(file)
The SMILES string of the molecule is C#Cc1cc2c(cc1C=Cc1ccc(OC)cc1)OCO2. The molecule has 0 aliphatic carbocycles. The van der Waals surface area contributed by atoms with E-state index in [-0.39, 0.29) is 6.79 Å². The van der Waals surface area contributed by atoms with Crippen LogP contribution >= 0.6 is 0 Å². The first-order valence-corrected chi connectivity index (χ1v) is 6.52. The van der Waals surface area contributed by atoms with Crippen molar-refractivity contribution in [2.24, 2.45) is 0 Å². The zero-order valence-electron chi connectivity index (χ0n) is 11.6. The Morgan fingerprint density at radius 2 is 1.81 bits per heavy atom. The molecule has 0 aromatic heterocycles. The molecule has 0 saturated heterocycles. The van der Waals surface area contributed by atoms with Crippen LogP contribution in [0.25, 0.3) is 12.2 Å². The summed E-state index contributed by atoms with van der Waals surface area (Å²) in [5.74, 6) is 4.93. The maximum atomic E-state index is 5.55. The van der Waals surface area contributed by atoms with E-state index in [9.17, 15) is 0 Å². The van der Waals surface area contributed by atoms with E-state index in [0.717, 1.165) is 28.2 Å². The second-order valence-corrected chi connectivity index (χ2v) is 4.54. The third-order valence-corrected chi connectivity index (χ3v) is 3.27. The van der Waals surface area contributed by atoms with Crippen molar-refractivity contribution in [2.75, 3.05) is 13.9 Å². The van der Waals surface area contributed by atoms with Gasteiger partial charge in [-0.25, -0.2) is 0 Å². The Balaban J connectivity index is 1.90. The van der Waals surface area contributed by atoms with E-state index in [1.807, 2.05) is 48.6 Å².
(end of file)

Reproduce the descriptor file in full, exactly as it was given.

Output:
The SMILES string of the molecule is C#Cc1cc2c(cc1C=Cc1ccc(OC)cc1)OCO2. The molecule has 0 aliphatic carbocycles. The van der Waals surface area contributed by atoms with E-state index in [-0.39, 0.29) is 6.79 Å². The van der Waals surface area contributed by atoms with Crippen LogP contribution >= 0.6 is 0 Å². The first-order valence-corrected chi connectivity index (χ1v) is 6.52. The van der Waals surface area contributed by atoms with Crippen molar-refractivity contribution in [2.24, 2.45) is 0 Å². The zero-order valence-electron chi connectivity index (χ0n) is 11.6. The Morgan fingerprint density at radius 2 is 1.81 bits per heavy atom. The molecule has 0 aromatic heterocycles. The molecule has 0 saturated heterocycles. The van der Waals surface area contributed by atoms with Crippen LogP contribution in [0.25, 0.3) is 12.2 Å². The summed E-state index contributed by atoms with van der Waals surface area (Å²) in [5.74, 6) is 4.93. The maximum atomic E-state index is 5.55. The van der Waals surface area contributed by atoms with E-state index in [9.17, 15) is 0 Å². The van der Waals surface area contributed by atoms with E-state index in [0.717, 1.165) is 28.2 Å². The second-order valence-corrected chi connectivity index (χ2v) is 4.54. The third-order valence-corrected chi connectivity index (χ3v) is 3.27. The van der Waals surface area contributed by atoms with Crippen molar-refractivity contribution in [2.75, 3.05) is 13.9 Å². The van der Waals surface area contributed by atoms with Gasteiger partial charge in [-0.25, -0.2) is 0 Å². The Balaban J connectivity index is 1.90. The van der Waals surface area contributed by atoms with E-state index in [1.807, 2.05) is 48.6 Å².